USE CASES OF INFORMATION ARCHIVING
Digitalization and Regulation
In our last blog post we gave an overview of the drivers and most common use cases of information archiving:
- Compliance with Regulatory Requirements – some industries are heavily regulated so that organizations are required to retain and preserve electronic information to meet government and/or industry regulatory requirements.
- Litigation – during internal and external legal proceedings, organizations will need to efficiently search, discover, and retrieve all pertinent information.
- Internal Corporate Policies – due to increasingly large amounts of electronic content that needs to be managed and disposed of according to internal corporate policies by organizations.
- Leveraging Information through Content Analytics – organizations are increasingly using information archiving solutions to provide valuable insight into their stored data.
- Data and Information Security – information archiving solutions help secure information in a long-term repository – here content can be easily restored in the event of a disaster or during any planned or unplanned downtime.
Read below for more details on each use case.
Compliance with Regulatory Requirements
Organizations in most industries have some sort of regulatory requirements – imposed by either government or industry – regarding the retention and preservation of information.
Analysts from both academia and industry largely agree that regulation derived compliance requirements are the main driver for market growth. This is due to huge fines for failing to comply even in singular instances. Further there often are several regulatory requirements from different sources have different sometimes opposing requirements, increasing complexity and confusing the regulated parties. Hence, corporations have become concerned about compliance because of increasingly stringent and complex legal requirements. According to the technology research firm Gartner, 41% of corporations in the United States had a designated Chief Compliance Officer in 2010.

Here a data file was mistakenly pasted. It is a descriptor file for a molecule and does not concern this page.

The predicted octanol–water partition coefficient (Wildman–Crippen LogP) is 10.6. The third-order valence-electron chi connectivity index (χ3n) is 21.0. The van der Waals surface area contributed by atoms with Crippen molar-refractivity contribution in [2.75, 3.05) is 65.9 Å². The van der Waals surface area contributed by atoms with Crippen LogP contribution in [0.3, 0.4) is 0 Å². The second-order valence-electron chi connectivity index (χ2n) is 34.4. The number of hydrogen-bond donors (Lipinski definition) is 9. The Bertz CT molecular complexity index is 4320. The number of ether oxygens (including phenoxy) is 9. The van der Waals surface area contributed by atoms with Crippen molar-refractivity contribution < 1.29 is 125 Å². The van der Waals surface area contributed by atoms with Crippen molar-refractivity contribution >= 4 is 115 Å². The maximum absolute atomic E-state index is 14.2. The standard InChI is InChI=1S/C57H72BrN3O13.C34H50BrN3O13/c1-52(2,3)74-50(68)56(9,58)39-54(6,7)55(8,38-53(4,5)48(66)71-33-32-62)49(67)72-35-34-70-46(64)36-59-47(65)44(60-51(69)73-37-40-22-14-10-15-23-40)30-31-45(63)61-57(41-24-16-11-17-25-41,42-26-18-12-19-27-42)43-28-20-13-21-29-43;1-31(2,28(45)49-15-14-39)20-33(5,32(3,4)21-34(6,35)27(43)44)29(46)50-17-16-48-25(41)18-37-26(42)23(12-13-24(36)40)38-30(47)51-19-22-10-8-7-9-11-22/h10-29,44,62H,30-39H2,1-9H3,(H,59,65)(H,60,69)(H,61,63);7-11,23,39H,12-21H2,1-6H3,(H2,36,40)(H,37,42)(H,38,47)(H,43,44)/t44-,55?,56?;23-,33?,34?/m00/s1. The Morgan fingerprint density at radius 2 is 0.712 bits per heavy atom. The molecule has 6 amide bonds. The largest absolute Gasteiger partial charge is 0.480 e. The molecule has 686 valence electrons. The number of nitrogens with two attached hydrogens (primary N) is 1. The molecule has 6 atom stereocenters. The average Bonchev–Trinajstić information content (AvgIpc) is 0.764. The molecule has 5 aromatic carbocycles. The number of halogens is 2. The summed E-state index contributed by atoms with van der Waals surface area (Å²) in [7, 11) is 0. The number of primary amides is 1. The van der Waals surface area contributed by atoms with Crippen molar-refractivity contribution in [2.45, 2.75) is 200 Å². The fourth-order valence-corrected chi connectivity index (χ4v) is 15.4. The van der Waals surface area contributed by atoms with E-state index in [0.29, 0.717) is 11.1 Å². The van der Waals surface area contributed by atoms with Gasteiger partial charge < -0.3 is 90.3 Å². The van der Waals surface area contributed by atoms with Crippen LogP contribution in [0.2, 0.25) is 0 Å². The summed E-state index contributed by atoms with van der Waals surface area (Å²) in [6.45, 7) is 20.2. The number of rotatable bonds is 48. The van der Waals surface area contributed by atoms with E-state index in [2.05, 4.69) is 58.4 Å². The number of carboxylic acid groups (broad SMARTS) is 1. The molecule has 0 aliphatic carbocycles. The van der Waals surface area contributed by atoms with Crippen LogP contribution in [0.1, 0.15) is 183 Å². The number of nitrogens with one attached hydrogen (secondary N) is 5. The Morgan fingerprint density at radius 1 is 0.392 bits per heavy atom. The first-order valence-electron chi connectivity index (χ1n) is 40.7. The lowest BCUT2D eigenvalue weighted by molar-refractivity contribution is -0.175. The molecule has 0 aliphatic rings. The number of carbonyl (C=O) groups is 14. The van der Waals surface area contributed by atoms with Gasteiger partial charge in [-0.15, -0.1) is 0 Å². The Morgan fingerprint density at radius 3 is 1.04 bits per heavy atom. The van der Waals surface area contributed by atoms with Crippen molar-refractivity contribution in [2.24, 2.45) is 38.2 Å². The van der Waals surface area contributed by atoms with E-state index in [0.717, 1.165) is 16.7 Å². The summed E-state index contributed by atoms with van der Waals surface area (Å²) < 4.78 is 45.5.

The ability to manage data governance at scale to support e-discovery and legal compliance is a critical business requirement due to regulations such as SEC17a-4, CCPA (California), HIPAA, FINRA, EU-DSGVO (EU), GoBD/GDPR, and other guidelines for data privacy.
Compliant archives help meet the guidelines for document retention, accuracy, and auditability. To be compliant with any of the above–mentioned rules and regulations, archives need to be secured with an immutable storage. Current solutions revolve around WORM (write once read many times) – often archaic – storage.
Data breach lawsuits are highly public. Not a day goes by where a company, large or small, is not dealing with some level of privacy concern or public relations challenge that could be – or already is – a data breach. News headlines, and newly enacted regulations and statutes, show a clear and continuing trend, and individuals and regulators alike insist on the protection of personal, health, financial and identity information.
In these ways, legal exposure has been exponentially broadened for every business and organization. Businesses must develop processes and safeguards to improve data security and mitigate exposure for damages.
This requires organizations to efficiently search, discover and retrieve all pertinent information.
It includes not only the availability of the information but also to prove beyond a reasonable doubt that they haven’t been tampered with; meaning the original.
Prime examples are the crashes of Tesla cars in 2016 and 2018. After the death of a man, involving a self-driving car, questions have arisen about the safety of the car’s crash-avoidance Autopilot system. Tesla told Senate investigators that a “technical failure” of the automatic braking system played a role but maintains that Autopilot was not at fault. Following these incidents were lawsuits placing the blame on Tesla. As Tesla brought their data log to court many questioned whether the data has been tampered with to tip the trial in their favor.